Because of my interest in astronomy and the origins of the abiotic and abiotic universe, I have collected some small samples of meteorites during the past few years. Recently, I hooked up a close-up lens to a color Quick-Cam on my MAC Powerbook and took some close-up photos of the meteorites in my collection. My favorite meteorite is the Murchison since I am especially interested in the origins of the biotic Earth. You can learn more about the Murchison at the Access Excellence site.
Two photos of the small piece of the Murchison meteorite in my collection are shown below. The Murchison meteorite is a carbonaceous chondrite which fell in Australia around 30 years ago. It contains amino acids and is over 4 billion years old!
For a microscopic view of the Murchison meteorite, check out the Microscopic Murchison Photo, and also learn how I took the photo using a Color Quickcam.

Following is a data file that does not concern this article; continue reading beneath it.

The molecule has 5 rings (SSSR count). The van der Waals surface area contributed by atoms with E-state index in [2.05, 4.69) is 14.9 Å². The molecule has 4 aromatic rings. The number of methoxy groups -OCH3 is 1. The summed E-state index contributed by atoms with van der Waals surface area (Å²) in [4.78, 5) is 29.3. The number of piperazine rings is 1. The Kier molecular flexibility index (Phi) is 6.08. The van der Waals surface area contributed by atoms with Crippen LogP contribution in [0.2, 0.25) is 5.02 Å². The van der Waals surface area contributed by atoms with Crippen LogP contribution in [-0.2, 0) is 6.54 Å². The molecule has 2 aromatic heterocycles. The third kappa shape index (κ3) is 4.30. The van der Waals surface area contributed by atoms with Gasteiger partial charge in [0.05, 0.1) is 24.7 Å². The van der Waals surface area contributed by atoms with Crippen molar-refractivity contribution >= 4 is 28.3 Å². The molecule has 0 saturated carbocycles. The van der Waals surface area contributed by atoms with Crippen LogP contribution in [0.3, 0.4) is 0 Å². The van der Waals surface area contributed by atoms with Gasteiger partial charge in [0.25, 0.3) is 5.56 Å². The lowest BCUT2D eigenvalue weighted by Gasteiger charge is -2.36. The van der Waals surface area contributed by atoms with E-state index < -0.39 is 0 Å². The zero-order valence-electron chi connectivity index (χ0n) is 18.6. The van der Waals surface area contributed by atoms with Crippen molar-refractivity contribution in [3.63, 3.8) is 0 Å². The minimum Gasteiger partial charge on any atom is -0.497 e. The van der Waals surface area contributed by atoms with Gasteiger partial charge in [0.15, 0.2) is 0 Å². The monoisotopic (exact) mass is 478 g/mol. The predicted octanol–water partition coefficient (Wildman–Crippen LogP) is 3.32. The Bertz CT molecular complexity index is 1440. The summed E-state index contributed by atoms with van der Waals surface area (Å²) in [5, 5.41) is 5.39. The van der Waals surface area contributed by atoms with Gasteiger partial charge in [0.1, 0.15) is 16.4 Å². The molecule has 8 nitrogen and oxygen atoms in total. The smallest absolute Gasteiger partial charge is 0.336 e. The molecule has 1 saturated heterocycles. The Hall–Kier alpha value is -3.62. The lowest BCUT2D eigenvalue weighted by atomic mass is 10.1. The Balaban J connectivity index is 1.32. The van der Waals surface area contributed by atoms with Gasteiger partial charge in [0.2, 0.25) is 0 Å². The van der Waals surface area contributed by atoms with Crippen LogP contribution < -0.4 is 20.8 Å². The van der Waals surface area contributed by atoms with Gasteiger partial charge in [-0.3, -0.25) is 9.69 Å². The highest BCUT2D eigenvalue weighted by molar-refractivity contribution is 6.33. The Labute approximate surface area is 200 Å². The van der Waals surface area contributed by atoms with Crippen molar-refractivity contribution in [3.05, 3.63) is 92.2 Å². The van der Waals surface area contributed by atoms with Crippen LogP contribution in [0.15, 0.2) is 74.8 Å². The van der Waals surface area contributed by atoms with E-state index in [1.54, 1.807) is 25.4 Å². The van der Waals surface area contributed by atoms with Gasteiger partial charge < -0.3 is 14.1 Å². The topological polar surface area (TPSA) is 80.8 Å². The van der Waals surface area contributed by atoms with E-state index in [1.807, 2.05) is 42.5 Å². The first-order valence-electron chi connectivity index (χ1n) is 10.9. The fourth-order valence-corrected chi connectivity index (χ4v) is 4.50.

A photo of the small piece of the meteorite from Odessa, Texas is shown below. It is a nickel-iron type of meteorite and this sample appears to have a coating of iron oxide on the outside.
A photo of a small piece of the meteorite that made the Canyon Diabalo crater in Arizona appears below. It is a nickel-iron meteorite. I purchased the sample at the giftshop after taking a tour of the Arizona crater several years ago.
The last photo shows the surface of a small, polished, and etched piece of the Gibeon meteorite from Africa. It is a nickel-iron meteorite and the line patterns after etching are typical of this type of meteorite.
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© 1997, James A. Petrait email@example.com